Also, make sure to set aside a dedicated time to practice. A blister every once in a while is fine, but if you ever experience any real discomfort while playing, it’s best to stop and consult a qualified professional. Using a video camera can also help identify any playing or posture-related issues before they become problematic.
Basic musical theory can be very beneficial to learn correct keys and scales, but the beginner shouldn’t get too caught up in the paperwork. Keeping things fun by thinking musically throughout the day is the best way to cultivate your own musical ideas. While an understanding of complex theory isn’t necessary, to begin with, it should still be pursued by anybody who is serious about composing music long-term.
Once you’re happy with your songs, being able to provide your bandmates or session musicians with sheet music is a great way to ensure your work is correctly interpreted. Eventually, you’ll also need to have your songs written down and ready to go for any interesting record labels or producers.
Taking lessons and regular practice will greatly improve your ability to imitate other artists and also improve your songwriting skills.
Regular practice and lessons for the beginner are essential. The use of a metronome to ensure good timekeeping is also recommended. The beginner may believe they’re playing in time, but a metronome-like the Korg TM-60 Combo Tuner Metronome will ensure they truly are.
Develop a method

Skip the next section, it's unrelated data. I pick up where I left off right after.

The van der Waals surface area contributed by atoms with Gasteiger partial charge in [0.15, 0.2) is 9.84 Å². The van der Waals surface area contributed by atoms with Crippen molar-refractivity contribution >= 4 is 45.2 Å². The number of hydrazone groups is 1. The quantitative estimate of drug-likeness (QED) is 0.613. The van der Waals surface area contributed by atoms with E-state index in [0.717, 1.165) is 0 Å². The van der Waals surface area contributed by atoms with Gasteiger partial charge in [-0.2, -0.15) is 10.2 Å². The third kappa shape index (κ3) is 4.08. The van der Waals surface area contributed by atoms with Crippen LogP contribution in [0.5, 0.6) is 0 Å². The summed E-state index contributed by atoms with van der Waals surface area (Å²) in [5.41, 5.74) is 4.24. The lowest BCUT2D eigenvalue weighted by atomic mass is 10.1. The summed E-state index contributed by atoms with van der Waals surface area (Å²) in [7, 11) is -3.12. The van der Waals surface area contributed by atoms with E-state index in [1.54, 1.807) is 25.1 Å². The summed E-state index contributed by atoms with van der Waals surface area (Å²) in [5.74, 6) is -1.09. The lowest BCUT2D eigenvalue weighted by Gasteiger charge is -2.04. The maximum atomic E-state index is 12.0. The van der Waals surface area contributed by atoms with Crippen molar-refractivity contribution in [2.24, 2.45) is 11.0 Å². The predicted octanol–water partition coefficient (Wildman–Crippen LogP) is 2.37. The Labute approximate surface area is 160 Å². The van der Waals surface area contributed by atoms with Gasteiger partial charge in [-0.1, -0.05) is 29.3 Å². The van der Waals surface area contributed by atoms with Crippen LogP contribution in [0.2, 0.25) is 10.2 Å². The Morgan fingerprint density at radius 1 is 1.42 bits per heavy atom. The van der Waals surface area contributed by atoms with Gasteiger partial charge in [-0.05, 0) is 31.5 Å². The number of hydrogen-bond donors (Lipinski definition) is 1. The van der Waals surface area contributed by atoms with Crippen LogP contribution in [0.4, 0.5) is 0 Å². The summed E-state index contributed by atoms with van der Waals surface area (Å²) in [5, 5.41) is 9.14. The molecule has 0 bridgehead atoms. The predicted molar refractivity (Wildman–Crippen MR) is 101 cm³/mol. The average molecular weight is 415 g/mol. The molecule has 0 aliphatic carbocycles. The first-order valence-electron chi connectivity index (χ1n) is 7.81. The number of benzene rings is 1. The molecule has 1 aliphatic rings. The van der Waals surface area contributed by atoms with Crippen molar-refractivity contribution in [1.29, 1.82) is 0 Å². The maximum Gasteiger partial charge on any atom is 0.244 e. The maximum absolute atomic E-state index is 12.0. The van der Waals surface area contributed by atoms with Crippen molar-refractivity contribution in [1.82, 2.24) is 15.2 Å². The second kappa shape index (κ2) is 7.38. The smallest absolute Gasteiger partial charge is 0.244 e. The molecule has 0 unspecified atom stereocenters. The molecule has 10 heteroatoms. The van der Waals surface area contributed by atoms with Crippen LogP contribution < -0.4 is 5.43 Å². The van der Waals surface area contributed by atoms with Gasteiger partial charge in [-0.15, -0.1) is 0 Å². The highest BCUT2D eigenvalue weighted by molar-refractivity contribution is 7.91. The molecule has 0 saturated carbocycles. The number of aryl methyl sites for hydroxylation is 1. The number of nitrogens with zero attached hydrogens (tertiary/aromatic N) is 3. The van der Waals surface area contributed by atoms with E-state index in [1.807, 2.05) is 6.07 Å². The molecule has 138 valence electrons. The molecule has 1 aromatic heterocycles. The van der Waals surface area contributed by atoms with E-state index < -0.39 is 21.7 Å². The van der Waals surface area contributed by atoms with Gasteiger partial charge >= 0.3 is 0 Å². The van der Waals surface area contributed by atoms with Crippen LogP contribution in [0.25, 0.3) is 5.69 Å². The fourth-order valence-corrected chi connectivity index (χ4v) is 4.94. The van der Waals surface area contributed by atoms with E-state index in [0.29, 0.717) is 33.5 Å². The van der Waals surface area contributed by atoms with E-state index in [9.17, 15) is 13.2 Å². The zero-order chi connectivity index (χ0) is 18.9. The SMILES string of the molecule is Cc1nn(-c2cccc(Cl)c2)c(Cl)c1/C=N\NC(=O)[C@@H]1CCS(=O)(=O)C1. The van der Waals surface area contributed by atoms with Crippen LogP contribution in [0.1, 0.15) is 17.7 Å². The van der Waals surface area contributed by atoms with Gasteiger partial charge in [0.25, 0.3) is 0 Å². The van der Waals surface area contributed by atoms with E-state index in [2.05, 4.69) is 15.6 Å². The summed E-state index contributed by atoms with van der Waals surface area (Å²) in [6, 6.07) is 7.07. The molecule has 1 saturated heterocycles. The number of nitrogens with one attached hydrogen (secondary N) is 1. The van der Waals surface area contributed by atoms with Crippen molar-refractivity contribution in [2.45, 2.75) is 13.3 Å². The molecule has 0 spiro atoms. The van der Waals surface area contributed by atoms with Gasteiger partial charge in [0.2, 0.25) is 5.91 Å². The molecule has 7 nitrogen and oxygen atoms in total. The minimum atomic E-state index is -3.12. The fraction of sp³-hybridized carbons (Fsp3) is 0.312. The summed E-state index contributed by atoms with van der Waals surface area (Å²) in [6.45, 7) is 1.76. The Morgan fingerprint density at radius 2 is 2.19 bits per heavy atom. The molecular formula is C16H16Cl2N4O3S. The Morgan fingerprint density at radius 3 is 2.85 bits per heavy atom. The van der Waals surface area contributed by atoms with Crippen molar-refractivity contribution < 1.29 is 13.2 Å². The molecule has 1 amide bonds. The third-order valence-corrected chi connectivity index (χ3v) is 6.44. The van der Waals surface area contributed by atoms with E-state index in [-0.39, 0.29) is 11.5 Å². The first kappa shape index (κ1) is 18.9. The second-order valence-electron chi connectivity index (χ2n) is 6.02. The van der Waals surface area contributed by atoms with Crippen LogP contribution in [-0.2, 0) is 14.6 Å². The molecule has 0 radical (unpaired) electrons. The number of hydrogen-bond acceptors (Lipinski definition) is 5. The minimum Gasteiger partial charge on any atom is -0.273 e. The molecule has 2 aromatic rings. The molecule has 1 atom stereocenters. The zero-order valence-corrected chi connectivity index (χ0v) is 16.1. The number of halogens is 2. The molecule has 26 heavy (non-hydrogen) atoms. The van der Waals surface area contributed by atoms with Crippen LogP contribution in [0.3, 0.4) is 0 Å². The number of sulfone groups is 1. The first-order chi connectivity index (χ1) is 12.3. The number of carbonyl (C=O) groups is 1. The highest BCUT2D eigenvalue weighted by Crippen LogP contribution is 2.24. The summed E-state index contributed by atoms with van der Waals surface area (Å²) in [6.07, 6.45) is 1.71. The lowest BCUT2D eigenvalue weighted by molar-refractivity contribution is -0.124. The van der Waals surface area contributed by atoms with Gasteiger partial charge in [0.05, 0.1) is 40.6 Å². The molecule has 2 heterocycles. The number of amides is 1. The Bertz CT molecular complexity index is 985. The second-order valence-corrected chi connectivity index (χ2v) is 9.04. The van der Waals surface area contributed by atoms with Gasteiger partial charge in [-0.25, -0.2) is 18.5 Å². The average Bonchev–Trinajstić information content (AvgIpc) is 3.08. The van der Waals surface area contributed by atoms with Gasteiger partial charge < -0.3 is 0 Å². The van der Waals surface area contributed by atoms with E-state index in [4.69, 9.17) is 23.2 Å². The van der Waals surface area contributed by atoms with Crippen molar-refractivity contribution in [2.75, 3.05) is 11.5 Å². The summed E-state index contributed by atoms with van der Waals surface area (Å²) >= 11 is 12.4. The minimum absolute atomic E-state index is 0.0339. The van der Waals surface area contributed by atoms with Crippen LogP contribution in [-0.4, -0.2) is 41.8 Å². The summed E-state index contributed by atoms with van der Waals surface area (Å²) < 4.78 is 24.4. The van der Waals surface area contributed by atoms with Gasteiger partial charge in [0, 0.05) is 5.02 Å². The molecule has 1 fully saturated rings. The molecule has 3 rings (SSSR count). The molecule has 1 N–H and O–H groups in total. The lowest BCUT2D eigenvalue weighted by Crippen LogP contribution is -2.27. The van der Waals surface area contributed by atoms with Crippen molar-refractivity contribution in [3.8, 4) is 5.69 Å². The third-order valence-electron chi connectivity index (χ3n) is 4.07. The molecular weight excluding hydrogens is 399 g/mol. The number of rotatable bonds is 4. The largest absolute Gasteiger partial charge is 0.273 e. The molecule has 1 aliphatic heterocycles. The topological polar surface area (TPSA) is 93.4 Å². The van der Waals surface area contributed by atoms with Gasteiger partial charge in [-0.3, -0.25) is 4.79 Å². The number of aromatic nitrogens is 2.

Most successful composers have their own songwriting methods to achieve award-winning hits. Whether you want to use chord charts, tablature or fully score your music, once you’ve found something that works well for you it’s best to learn it inside out.
Another good way to supercharge your arrangements is to find someone who shares similar musical tastes to collaborate with. This is a great way to develop your musical ideas, particularly as your musical proficiency improves.
Learning another instrument is also a good way to enhance your creativity. Invariably, accomplished musicians have a good understanding of how various instruments contribute to the overall sound. Understanding correct syncopation for instance, so percussionists and drummers can play your compositions, is an important part of the songwriting process.
Believe in yourself
Many famous songwriters were immersed in music throughout their childhoods. Others developed their craft later in life. But it’s never too early or late to acquire an appreciation for music, learn an instrument and start writing your own songs.
Most hurdles to becoming a competent songwriter will disappear as your confidence grows. And while having support from friends and family is important, the best thing you can do as a budding songwriter is to believe in yourself.
About River Tucker
River Tucker is a multi-instrumentalist and music reviewer from Aotearoa, New Zealand. In 2002, River completed his postgraduate studies in contemporary music, web and graphic design and is currently working on some original material for his seventh studio release. The river also enjoys restoring vintage vehicles and all-grain brewing tasty IPAs in his spare time.